Most participants were female (63.8%), singles, and had a GPA of > 4.5 (42.3%) [Table 1]. About 71.6% had internet access at college, 97.2% had internet access at home, and 95.8% had mobile internet access. Most participants had used the internet for more than 8 years (67.6%) and 40.8% use the internet for 5–7 hours per day. Most participants used the internet for social networking (88.5%) and for downloading media files (58.7%) [Table 2].
Table 1: Sociodemographic characteristics of the participants

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Table 2: Description of internet usage among participants

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Regarding internet addiction, 6% of the participants were classified as internet addicts while 42% had occasional problems, and the remaining (52%) were classified as average users.

Mean (SD) ITA score was 51.2 (16.3) and it ranged 20 to 100.

Regarding the effect of internet addiction on performance, [Table 3] shows that the internet addiction score was lower among those who had a high GPA (46.9 ± 15.6) compared to those who had a low GPA (52.0 ± 16.1) and (52.1 ± 17.5), (P = 0.004).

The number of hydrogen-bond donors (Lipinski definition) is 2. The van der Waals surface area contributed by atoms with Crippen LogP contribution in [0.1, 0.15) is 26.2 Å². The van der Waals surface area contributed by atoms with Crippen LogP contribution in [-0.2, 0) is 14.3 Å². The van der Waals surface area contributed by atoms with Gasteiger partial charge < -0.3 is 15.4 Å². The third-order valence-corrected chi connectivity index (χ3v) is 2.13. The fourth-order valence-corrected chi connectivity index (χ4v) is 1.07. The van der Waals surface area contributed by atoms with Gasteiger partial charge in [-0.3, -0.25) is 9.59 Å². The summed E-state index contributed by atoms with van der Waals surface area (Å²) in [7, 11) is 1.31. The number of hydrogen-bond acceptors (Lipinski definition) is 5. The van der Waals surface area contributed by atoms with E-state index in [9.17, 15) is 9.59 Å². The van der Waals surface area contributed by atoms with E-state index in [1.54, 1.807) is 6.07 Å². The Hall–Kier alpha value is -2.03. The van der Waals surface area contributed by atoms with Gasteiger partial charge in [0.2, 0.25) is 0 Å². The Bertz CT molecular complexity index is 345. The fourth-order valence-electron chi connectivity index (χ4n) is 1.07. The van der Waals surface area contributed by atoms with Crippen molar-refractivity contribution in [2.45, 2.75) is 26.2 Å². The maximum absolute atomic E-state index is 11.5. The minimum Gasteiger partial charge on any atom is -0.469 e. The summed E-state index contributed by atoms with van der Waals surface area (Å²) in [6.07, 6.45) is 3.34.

Table 3: Association between internet addiction and sociodemographic variables

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Internet addiction score was significantly higher among those who had internet access at college (P = 0.033), those who had mobile internet access (P = 0.003), and those who had internet access at home (P = 0.043). Internet addiction sore was significantly higher among those who used the internet for more than 10 hours per day (P < 0.001). Participants who used the internet mostly for downloading media files and for social networking had a higher score of internet addiction compared to their counterparts (P = 0.032, P = 0.005, respectively) [Table 4].